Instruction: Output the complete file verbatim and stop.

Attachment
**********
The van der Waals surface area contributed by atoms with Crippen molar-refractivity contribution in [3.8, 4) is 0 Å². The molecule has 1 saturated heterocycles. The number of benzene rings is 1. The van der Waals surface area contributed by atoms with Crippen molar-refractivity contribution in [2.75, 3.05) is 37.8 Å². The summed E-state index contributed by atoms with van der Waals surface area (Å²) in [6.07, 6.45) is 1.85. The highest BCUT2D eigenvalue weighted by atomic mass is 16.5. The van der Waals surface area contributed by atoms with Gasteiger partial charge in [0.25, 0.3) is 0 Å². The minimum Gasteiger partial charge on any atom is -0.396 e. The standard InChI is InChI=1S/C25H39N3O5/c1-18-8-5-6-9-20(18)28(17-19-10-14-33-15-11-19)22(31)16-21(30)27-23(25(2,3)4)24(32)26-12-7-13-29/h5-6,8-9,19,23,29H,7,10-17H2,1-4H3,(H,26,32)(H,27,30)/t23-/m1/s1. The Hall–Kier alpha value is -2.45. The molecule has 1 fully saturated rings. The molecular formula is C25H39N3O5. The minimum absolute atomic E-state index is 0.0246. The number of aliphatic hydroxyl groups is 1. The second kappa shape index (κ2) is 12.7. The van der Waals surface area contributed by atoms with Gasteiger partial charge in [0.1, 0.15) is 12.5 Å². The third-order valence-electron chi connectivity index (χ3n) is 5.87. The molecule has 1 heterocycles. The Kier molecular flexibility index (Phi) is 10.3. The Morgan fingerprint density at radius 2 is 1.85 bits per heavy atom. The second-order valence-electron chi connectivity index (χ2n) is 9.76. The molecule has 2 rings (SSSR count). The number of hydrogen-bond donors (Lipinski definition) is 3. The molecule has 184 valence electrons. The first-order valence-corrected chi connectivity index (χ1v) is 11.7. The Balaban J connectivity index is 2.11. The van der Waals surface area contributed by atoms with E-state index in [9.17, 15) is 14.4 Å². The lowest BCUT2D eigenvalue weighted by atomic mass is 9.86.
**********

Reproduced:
The van der Waals surface area contributed by atoms with Crippen molar-refractivity contribution in [3.8, 4) is 0 Å². The molecule has 1 saturated heterocycles. The number of benzene rings is 1. The van der Waals surface area contributed by atoms with Crippen molar-refractivity contribution in [2.75, 3.05) is 37.8 Å². The summed E-state index contributed by atoms with van der Waals surface area (Å²) in [6.07, 6.45) is 1.85. The highest BCUT2D eigenvalue weighted by atomic mass is 16.5. The van der Waals surface area contributed by atoms with Gasteiger partial charge in [0.25, 0.3) is 0 Å². The minimum Gasteiger partial charge on any atom is -0.396 e. The standard InChI is InChI=1S/C25H39N3O5/c1-18-8-5-6-9-20(18)28(17-19-10-14-33-15-11-19)22(31)16-21(30)27-23(25(2,3)4)24(32)26-12-7-13-29/h5-6,8-9,19,23,29H,7,10-17H2,1-4H3,(H,26,32)(H,27,30)/t23-/m1/s1. The Hall–Kier alpha value is -2.45. The molecule has 1 fully saturated rings. The molecular formula is C25H39N3O5. The minimum absolute atomic E-state index is 0.0246. The number of aliphatic hydroxyl groups is 1. The second kappa shape index (κ2) is 12.7. The van der Waals surface area contributed by atoms with Gasteiger partial charge in [0.1, 0.15) is 12.5 Å². The third-order valence-electron chi connectivity index (χ3n) is 5.87. The molecule has 1 heterocycles. The Kier molecular flexibility index (Phi) is 10.3. The Morgan fingerprint density at radius 2 is 1.85 bits per heavy atom. The second-order valence-electron chi connectivity index (χ2n) is 9.76. The molecule has 2 rings (SSSR count). The number of hydrogen-bond donors (Lipinski definition) is 3. The molecule has 184 valence electrons. The first-order valence-corrected chi connectivity index (χ1v) is 11.7. The Balaban J connectivity index is 2.11. The van der Waals surface area contributed by atoms with E-state index in [9.17, 15) is 14.4 Å². The lowest BCUT2D eigenvalue weighted by atomic mass is 9.86.